End of the decade lists

I don’t think I’ll have one… I’ve been all over the map, and really don’t have anything original to contribute (then again, it is the internet…). But one thing that’s been intriguing me is the motivations behind those lists. I’m not sure that I completely agree with Umberto Eco’s idea that lists are the origin of culture, but I think there is something there.
In some ways, through these end of decade lists (and 10 years ago with the end of the century/millenium lists) establish the official history of critical consensus for that year. If I look at Pitchfork’s 20 best albums of 2004, I would get a pretty good idea of what they were talking about that year, and what contemporary records were compared to.
On the other hand, these kind of canons are bad at predicting long term recognition. For example, take a look at a list of Best Picture winners and see how that lines up with the history of US cinema. And so everybody wants to be the person that makes not only the right call now, but the correct call in the eyes of history.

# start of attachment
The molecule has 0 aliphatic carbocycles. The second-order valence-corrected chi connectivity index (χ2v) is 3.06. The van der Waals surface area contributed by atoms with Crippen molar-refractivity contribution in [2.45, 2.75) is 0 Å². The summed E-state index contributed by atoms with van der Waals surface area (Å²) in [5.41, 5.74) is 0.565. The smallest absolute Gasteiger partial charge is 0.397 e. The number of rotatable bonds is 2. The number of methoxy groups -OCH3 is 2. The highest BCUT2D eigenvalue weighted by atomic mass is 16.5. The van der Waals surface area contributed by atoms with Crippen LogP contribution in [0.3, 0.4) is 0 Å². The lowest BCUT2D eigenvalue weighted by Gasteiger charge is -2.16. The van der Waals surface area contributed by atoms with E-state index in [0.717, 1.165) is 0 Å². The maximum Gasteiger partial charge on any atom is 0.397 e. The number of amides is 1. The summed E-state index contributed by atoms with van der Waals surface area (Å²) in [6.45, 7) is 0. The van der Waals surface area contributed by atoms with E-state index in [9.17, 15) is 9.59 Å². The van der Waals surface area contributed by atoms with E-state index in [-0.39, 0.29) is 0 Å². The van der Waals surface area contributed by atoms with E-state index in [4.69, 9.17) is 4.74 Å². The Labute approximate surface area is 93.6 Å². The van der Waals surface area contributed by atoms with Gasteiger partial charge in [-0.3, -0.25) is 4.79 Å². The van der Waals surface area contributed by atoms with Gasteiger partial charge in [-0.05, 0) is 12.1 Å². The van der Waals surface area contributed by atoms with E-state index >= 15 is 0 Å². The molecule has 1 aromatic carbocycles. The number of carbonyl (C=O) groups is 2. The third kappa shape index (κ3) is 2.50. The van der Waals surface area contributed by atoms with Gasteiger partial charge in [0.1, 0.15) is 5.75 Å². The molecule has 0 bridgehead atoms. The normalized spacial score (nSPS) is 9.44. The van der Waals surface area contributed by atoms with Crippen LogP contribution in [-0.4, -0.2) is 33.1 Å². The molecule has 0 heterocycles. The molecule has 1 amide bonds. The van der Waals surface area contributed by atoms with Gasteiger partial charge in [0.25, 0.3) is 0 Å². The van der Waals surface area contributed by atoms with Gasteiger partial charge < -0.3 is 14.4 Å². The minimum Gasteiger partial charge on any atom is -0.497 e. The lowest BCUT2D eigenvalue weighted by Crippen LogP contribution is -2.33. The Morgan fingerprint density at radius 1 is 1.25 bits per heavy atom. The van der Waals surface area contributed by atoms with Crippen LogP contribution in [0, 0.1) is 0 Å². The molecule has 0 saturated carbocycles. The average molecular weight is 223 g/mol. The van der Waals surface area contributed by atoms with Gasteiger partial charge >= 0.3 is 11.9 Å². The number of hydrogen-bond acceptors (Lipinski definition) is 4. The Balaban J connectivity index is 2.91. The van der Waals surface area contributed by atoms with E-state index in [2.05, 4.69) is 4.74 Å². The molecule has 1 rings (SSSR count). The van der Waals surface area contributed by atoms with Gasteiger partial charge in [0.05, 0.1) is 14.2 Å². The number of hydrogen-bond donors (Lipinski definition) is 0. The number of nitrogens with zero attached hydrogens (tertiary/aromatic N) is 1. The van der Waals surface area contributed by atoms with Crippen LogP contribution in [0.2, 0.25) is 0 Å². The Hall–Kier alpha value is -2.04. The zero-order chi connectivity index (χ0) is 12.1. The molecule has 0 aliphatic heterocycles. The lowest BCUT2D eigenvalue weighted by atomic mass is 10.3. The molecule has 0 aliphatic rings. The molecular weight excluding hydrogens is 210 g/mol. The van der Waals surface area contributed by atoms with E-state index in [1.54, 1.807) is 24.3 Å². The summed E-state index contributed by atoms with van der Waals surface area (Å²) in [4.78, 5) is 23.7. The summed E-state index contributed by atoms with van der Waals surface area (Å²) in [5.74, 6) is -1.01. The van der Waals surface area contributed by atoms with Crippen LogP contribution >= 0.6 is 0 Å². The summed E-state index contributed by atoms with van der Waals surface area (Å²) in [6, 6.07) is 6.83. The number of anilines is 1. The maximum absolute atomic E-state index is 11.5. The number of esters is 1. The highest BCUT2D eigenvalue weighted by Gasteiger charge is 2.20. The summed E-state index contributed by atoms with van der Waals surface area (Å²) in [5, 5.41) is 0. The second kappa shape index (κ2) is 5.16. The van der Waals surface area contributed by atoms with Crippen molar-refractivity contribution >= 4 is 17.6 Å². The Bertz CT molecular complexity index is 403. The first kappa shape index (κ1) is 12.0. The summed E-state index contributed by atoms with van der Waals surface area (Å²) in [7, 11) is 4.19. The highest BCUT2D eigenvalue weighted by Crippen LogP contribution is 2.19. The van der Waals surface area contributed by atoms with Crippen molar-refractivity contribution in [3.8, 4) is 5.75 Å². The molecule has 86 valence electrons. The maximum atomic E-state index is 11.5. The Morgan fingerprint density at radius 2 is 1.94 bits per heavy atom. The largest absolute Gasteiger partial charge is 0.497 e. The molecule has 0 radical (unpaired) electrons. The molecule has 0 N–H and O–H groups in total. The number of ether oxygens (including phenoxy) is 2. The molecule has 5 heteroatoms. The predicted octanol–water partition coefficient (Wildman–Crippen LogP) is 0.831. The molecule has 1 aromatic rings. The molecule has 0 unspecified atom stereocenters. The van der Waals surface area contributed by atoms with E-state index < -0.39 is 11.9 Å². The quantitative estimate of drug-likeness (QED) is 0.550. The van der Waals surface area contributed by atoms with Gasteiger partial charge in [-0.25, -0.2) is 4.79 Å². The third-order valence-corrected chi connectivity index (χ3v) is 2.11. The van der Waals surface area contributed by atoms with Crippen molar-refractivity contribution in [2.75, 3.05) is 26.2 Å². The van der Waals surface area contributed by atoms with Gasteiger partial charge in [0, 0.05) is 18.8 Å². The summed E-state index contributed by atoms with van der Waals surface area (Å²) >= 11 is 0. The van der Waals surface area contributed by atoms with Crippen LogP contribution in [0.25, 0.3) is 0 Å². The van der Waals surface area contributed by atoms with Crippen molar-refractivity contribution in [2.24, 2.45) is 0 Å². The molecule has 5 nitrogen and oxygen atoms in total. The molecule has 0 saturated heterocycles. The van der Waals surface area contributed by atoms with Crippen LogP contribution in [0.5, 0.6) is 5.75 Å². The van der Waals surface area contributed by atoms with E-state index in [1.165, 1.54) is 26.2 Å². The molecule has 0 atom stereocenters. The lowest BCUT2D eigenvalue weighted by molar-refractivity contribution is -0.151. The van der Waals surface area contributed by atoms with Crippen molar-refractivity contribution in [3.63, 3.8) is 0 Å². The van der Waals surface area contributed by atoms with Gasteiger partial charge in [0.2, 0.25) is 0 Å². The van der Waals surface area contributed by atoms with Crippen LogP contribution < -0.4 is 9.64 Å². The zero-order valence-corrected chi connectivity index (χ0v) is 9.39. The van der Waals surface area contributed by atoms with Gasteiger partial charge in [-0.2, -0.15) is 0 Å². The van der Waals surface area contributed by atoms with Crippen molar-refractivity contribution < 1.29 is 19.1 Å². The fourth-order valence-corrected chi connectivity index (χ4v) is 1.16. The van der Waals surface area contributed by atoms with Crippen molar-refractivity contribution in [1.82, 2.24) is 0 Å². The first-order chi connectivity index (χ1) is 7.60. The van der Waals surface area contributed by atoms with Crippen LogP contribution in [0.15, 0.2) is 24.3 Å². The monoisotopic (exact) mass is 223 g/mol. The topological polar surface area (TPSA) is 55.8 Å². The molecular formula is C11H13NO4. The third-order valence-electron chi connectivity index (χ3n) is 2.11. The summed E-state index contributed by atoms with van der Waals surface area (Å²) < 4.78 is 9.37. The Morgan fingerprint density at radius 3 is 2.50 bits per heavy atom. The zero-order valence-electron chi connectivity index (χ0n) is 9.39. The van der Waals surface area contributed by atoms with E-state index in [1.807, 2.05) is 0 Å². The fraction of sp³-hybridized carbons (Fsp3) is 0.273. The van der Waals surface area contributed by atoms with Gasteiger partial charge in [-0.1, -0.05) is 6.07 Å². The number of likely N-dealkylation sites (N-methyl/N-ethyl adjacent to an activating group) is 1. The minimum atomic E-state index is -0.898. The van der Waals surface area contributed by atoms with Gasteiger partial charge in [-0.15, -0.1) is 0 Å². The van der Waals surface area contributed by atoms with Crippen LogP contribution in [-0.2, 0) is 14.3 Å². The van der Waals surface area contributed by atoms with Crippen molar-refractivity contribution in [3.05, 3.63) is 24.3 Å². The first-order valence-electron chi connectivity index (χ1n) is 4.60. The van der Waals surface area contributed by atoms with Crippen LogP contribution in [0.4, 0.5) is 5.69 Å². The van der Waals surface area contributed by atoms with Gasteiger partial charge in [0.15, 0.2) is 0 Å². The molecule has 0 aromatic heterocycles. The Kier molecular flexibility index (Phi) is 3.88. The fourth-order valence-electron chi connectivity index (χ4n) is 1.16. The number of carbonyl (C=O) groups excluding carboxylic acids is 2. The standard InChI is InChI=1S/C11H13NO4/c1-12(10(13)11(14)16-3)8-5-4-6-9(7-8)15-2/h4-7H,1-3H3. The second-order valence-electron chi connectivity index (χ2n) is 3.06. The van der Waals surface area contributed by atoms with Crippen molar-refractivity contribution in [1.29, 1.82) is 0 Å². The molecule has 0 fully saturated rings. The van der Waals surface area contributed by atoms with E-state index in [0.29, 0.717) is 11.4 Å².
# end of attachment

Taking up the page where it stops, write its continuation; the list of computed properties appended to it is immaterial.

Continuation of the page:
Another thing that I’ve been wondering is how much these lists restrict our listening choices. For example, Pitchfork a couple of years ago did a list of the best songs of the 60’s. They might have a better handle on what those songs were than somebody writing in 1969 because it’s impossible to accurately predict influence. Retrospectives have that advantage. On the other hand, these canons build upon themselves, and history is littered with musicians who have gone out of print or been all but forgotten because, at times completely irrespective of their music or craft, they did not fit in with the narratives of their eras (or genres).

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